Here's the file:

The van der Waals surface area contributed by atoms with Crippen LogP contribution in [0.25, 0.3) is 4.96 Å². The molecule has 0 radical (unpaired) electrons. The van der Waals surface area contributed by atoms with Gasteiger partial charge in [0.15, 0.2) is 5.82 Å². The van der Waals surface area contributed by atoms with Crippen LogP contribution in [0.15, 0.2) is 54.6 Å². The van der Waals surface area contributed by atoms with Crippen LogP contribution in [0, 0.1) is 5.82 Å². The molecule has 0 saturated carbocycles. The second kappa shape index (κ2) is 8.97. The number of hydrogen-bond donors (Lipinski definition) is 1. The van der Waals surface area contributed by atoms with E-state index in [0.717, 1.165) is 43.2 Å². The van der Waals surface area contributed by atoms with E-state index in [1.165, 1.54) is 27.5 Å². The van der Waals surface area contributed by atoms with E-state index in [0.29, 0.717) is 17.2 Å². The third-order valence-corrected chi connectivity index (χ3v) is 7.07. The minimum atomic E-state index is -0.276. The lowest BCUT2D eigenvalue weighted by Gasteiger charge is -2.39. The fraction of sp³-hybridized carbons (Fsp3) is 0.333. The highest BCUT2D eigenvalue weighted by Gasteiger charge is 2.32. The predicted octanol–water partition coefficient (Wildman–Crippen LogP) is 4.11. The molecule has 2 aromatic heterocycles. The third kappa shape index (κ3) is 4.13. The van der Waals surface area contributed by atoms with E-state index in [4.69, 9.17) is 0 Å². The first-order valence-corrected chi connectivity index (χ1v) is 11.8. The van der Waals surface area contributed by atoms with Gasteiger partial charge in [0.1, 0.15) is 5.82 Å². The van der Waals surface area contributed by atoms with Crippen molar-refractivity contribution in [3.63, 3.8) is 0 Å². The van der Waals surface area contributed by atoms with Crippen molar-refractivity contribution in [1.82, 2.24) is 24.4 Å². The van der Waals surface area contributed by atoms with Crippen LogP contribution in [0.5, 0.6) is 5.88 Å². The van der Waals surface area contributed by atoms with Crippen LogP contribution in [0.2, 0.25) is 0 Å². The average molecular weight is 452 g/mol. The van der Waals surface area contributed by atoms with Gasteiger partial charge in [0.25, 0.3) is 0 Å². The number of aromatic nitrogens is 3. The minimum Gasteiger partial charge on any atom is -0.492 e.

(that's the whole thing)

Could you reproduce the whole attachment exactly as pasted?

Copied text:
The van der Waals surface area contributed by atoms with Crippen LogP contribution in [0.25, 0.3) is 4.96 Å². The molecule has 0 radical (unpaired) electrons. The van der Waals surface area contributed by atoms with Gasteiger partial charge in [0.15, 0.2) is 5.82 Å². The van der Waals surface area contributed by atoms with Crippen LogP contribution in [0.15, 0.2) is 54.6 Å². The van der Waals surface area contributed by atoms with Crippen LogP contribution in [0, 0.1) is 5.82 Å². The molecule has 0 saturated carbocycles. The second kappa shape index (κ2) is 8.97. The number of hydrogen-bond donors (Lipinski definition) is 1. The van der Waals surface area contributed by atoms with E-state index in [0.717, 1.165) is 43.2 Å². The van der Waals surface area contributed by atoms with E-state index in [1.165, 1.54) is 27.5 Å². The van der Waals surface area contributed by atoms with E-state index in [0.29, 0.717) is 17.2 Å². The third-order valence-corrected chi connectivity index (χ3v) is 7.07. The minimum atomic E-state index is -0.276. The lowest BCUT2D eigenvalue weighted by Gasteiger charge is -2.39. The fraction of sp³-hybridized carbons (Fsp3) is 0.333. The highest BCUT2D eigenvalue weighted by Gasteiger charge is 2.32. The predicted octanol–water partition coefficient (Wildman–Crippen LogP) is 4.11. The molecule has 2 aromatic heterocycles. The third kappa shape index (κ3) is 4.13. The van der Waals surface area contributed by atoms with E-state index in [4.69, 9.17) is 0 Å². The first-order valence-corrected chi connectivity index (χ1v) is 11.8. The van der Waals surface area contributed by atoms with Gasteiger partial charge in [0.1, 0.15) is 5.82 Å². The van der Waals surface area contributed by atoms with Crippen molar-refractivity contribution in [3.63, 3.8) is 0 Å². The van der Waals surface area contributed by atoms with Crippen molar-refractivity contribution in [1.82, 2.24) is 24.4 Å². The van der Waals surface area contributed by atoms with Crippen LogP contribution in [0.5, 0.6) is 5.88 Å². The van der Waals surface area contributed by atoms with Crippen LogP contribution in [0.2, 0.25) is 0 Å². The average molecular weight is 452 g/mol. The van der Waals surface area contributed by atoms with Gasteiger partial charge in [0.25, 0.3) is 0 Å². The number of aromatic nitrogens is 3. The minimum Gasteiger partial charge on any atom is -0.492 e.